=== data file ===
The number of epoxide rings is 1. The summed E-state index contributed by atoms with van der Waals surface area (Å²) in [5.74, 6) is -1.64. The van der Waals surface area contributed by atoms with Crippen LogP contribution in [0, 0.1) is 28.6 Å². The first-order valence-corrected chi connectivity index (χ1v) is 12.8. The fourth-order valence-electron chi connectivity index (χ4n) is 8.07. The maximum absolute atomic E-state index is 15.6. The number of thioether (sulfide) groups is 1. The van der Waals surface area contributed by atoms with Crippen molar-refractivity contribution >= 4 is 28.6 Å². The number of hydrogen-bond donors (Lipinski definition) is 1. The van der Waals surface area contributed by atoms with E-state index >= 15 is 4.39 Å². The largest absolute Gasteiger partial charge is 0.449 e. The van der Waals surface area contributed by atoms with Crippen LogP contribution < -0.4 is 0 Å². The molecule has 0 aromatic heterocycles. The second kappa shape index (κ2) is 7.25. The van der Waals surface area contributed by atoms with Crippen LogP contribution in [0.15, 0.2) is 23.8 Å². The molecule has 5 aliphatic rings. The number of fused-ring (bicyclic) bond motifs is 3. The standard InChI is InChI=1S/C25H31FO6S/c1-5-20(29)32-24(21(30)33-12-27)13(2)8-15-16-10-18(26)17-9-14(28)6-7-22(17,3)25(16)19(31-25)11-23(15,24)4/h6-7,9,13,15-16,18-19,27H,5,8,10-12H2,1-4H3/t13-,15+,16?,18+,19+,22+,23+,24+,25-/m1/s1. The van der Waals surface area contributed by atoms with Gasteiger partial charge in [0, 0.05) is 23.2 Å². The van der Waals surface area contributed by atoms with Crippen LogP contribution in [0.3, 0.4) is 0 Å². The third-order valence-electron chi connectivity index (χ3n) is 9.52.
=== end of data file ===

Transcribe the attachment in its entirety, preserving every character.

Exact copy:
The number of epoxide rings is 1. The summed E-state index contributed by atoms with van der Waals surface area (Å²) in [5.74, 6) is -1.64. The van der Waals surface area contributed by atoms with Crippen LogP contribution in [0, 0.1) is 28.6 Å². The first-order valence-corrected chi connectivity index (χ1v) is 12.8. The fourth-order valence-electron chi connectivity index (χ4n) is 8.07. The maximum absolute atomic E-state index is 15.6. The number of thioether (sulfide) groups is 1. The van der Waals surface area contributed by atoms with Crippen molar-refractivity contribution >= 4 is 28.6 Å². The number of hydrogen-bond donors (Lipinski definition) is 1. The van der Waals surface area contributed by atoms with E-state index >= 15 is 4.39 Å². The largest absolute Gasteiger partial charge is 0.449 e. The van der Waals surface area contributed by atoms with Crippen LogP contribution < -0.4 is 0 Å². The molecule has 0 aromatic heterocycles. The second kappa shape index (κ2) is 7.25. The van der Waals surface area contributed by atoms with Crippen LogP contribution in [0.15, 0.2) is 23.8 Å². The molecule has 5 aliphatic rings. The number of fused-ring (bicyclic) bond motifs is 3. The standard InChI is InChI=1S/C25H31FO6S/c1-5-20(29)32-24(21(30)33-12-27)13(2)8-15-16-10-18(26)17-9-14(28)6-7-22(17,3)25(16)19(31-25)11-23(15,24)4/h6-7,9,13,15-16,18-19,27H,5,8,10-12H2,1-4H3/t13-,15+,16?,18+,19+,22+,23+,24+,25-/m1/s1. The van der Waals surface area contributed by atoms with Gasteiger partial charge in [0, 0.05) is 23.2 Å². The van der Waals surface area contributed by atoms with Crippen LogP contribution in [0.3, 0.4) is 0 Å². The third-order valence-electron chi connectivity index (χ3n) is 9.52.